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    My Visit to a Sustainable Redwood Forest

    Jan van Eck, Chief Executive Officer
    September 25, 2019

    Sustainable Foresting: Making a Better Carbon-Eating Machine

    Susan Hockfield, former President of MIT, wrote a book about living things being “machines.” This concept is applicable to the redwood forest my family and I visited last month. The way the forest is being managed by the Pacific Forest Trust[1] (PFT) has made the forest a better carbon-eating machine. By way of background, redwoods are both the tallest and oldest trees in the world. Old growth redwoods can be over 1,000 years old and can measure tens of feet wide. Unfortunately, most old growth redwoods in the U.S. were wiped out in the 1800s—1.8 million acres out of 2.0 million acres—to build San Francisco amongst other things. Currently, commercial redwood forests, of which some 900,000 acres are currently logged, consist of second and third growth trees that do not grow all that large, tall or old.

    An Old Growth Stump at Far Right—Redwoods were Giants!

    So what took us up to that neck of the woods—as it were?

    My uncle Fred, who loved trees, had bought this particular forest (then somewhat over 2,000 acres) on the Pacific Northwest coast back in 1969. Every year he used to fly up from New York (as we had done), where he worked as an investment manager, to see how his beloved trees, both old and new, were prospering. To be sure, to Fred, the forest was a working forest, but, in addition to producing timber and as importantly, it was also a home for its birds and other wildlife inhabitants. Uncle Fred died, at age 82, in 2000 and the forest, consisting of four redwood forest parcels all in the vicinity of the small town of Arcata and all now the property of the Fred M. van Eck Forest Foundation, is managed (as part of the Van Eck Forest Project) under a conservation easement by the Pacific Forest Trust.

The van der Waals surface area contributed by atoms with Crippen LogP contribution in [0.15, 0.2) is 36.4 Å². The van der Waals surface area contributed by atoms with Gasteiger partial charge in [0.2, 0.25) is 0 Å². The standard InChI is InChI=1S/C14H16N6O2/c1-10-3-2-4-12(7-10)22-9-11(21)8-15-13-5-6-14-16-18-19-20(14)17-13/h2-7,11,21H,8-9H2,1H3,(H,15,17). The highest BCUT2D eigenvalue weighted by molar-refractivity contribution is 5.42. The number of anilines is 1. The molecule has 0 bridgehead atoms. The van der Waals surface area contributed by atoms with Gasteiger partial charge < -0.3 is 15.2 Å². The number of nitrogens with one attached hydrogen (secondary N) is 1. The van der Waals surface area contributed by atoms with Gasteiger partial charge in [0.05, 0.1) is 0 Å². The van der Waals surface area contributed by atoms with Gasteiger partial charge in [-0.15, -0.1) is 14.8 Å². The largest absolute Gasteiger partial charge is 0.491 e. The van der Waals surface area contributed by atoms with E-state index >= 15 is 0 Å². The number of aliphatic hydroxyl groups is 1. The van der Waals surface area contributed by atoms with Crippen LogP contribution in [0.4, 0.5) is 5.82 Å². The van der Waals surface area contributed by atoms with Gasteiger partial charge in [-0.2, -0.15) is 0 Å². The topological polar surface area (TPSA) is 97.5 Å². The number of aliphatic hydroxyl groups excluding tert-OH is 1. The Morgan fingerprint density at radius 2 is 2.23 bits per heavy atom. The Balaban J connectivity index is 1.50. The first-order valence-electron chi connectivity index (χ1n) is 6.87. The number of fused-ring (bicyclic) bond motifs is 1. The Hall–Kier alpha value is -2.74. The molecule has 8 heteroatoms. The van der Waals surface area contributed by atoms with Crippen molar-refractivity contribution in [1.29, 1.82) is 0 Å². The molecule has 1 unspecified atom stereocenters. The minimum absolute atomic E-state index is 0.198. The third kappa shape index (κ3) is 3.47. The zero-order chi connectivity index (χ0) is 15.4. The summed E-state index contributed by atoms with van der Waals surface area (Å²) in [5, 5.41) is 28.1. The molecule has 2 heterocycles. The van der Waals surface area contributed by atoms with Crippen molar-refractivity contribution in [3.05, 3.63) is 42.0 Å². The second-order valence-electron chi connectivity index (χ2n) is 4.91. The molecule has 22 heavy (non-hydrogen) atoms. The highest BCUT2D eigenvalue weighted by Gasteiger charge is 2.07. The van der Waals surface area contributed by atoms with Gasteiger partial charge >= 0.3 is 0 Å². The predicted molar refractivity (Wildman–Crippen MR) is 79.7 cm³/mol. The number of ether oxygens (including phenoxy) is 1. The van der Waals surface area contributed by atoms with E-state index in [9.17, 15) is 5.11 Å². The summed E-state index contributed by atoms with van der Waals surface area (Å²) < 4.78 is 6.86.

What is a Forest Conservation Easement?

    Since I’ve now used the word twice, I think it’s time to explain exactly what a conservation easement is. An “easement” is a legal term for dedicated rights over land use; it becomes part of the property deed, forever. The working forest conversation easement on the Van Eck Forest ensures that it will never be lost to development, converted to other uses or logged in an unsustainable manner.[2] So, in addition to ensuring that the forest remains just that—a forest—it also ensures that the trees are harvested selectively and, thus, sustainably, and managed for a particular goal. That goal is to restore the function of an old growth forest, while not being, of course, old growth. Any timber harvesting will never remove more than 50% of the forest’s annual growth. Indeed, selective harvesting is like weeding—it can accelerate the growth of the overall forest by giving some trees more light and air. For purposes of comparison, a conventionally managed forest would typically be more aggressively harvested, removing as much as possible of current standing timber and continually cutting as much of the new growth as regulations will allow.

    Sustainable Forestry: Faster Machine Than Expected

    The first wonder of the sustainable forestry practiced by the PFT is that it resulted in faster forest growth than expected. Cutting down only about 20% of the trees every 15 years (PFT started at a harvest of every 10 years) has allowed the remaining trees to grow faster and the board feet[3] (BF) per acre to more than triple—from 20,000 to 70,000 BF/acre over that time period. (For reference, old growth spacing is 15-20 trees per acre.) This has enabled the harvest to increase from 1,000,000 BF/year to 1,300,000 BF/year. It’s the power of compounding!

    After the original harvest at the turn of the last century, the share of the forest consisting of spruce trees had gone up from 10% to 35% because they grew through seeds—faster—whereas redwoods grow through stump sprouts.[4] (Chinese tariffs have destroyed spruce demand; now, they cut the spruce to make way for redwood and the fallen spruce are nutrients for the forest floor, dens for bears, decomposing quickly and creating rich soil for redwoods.)

    The second wonder of the sustainable forestry is that it enabled a “canopy” to develop—like a very tall umbrella over the forest floor. By allowing trees to grow for longer time periods, they grew taller and wider, thereby creating a habitat high above the forest floor. This canopy attracted rare, endangered animals such as the Spotted Owl. In fact, the Van Eck Forest became the first to gain a Safe Harbor Agreement from the U.S. Fish and Wildlife Service (USFWS) to allow continuing management along the same lines as it was, promoting more habitat for the Spotted Owl, rather than making them stop harvesting to protect it. Even though we learned that the Spotted Owl is under threat from the Barred Owl, it was still a great development to learn about.